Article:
The best thing you could do would be to export a few verses of the WTT or some other Hebrew version and see how it is encoded. You can import Hebrew with the CCAT transliteration scheme (a.k.a. "beta code") as well (I think this would be the easiest). In CCAT, Genesis 1:1-4 would look like the following:
Gen 1:1 B_R)$YT BR) )LHYM )T H_$MYM W_)T H_)RCThis would compile correctly in "CCAT" format (see the Version Database Compiler help files). I exported the text using the export tool (under the "Tools" menu) from the WTT, and I saved it in "CCAT" format. Once I exported it, I then opened the resultant file with a text editor to take a look. It's helpful to re-save it as a "txt" file or rename it with a "txt" extension for future use.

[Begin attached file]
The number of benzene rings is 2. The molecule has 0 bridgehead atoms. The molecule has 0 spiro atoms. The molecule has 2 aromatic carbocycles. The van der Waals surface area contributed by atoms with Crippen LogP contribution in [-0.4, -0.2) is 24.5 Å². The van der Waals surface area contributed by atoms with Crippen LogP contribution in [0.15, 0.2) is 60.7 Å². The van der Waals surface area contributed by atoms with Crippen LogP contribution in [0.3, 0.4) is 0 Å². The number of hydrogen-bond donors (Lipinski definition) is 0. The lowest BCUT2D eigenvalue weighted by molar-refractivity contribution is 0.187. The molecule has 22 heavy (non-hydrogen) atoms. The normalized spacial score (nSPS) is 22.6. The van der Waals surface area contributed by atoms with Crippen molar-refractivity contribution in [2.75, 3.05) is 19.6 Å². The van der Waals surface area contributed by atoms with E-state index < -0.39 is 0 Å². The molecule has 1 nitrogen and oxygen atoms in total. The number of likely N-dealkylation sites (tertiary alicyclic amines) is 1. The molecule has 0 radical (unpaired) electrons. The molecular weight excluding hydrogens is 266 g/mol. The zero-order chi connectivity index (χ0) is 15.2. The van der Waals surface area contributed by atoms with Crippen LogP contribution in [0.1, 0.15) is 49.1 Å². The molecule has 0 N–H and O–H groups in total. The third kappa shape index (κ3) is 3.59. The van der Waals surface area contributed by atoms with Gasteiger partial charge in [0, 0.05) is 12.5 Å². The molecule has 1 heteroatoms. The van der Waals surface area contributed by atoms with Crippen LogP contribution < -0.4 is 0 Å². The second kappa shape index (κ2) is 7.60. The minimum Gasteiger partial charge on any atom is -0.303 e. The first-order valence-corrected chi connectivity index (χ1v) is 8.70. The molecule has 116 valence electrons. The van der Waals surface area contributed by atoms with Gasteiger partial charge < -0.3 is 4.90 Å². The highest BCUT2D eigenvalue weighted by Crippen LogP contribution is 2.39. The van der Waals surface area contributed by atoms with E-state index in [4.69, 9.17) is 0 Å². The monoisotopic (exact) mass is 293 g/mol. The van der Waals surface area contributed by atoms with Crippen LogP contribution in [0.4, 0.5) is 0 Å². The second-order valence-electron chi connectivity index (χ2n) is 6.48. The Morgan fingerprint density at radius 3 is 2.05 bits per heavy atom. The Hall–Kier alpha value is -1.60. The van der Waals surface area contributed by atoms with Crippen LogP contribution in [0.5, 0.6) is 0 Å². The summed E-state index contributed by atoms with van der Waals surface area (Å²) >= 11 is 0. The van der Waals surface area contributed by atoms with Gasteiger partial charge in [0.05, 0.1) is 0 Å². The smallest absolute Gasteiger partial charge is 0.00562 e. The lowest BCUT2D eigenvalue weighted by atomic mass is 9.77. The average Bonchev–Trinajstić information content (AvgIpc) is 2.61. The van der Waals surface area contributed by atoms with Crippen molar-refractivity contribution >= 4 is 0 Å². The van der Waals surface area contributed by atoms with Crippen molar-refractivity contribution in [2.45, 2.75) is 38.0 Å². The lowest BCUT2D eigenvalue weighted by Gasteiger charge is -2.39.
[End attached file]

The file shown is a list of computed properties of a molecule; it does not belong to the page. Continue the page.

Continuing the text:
Gen 1:2 W_H_)RC HYTH THW W_BHW W_X$K (L-_PNY THWM W_RWX )LHYM MRXPT (L-_PNY H_MYM
Gen 1:3 W_Y)MR )LHYM YHY )WR W_YHY-_)WR
Gen 1:4 W_YR) )LHYM )T-_H_)WR KY-_+WB W_YBDL )LHYM BYN H_)WR W_BYN H_X$K
Note the following:
- Each verse is on its own line and is preceded by the three-letter book name abbreviation, a space, then the chapter number, a colon and the verse number followed by a space (e.g. Gen 1:1).
- In CCAT encoding you do not have to worry about getting the text in right-to-left formatting. The Hebrew characters are "transliterated" in regular ascii type, from left-to-right.
- ) = aleph
- ( = ayin
- + = tet
- X = chet
- & = sin
- $ = shin
- # = unpointed sin/shin
- Underscores mark breaks between prefixes and words. This is helpful if a morphological text is produced as well, but it is not necessary for a simple non-tagged version.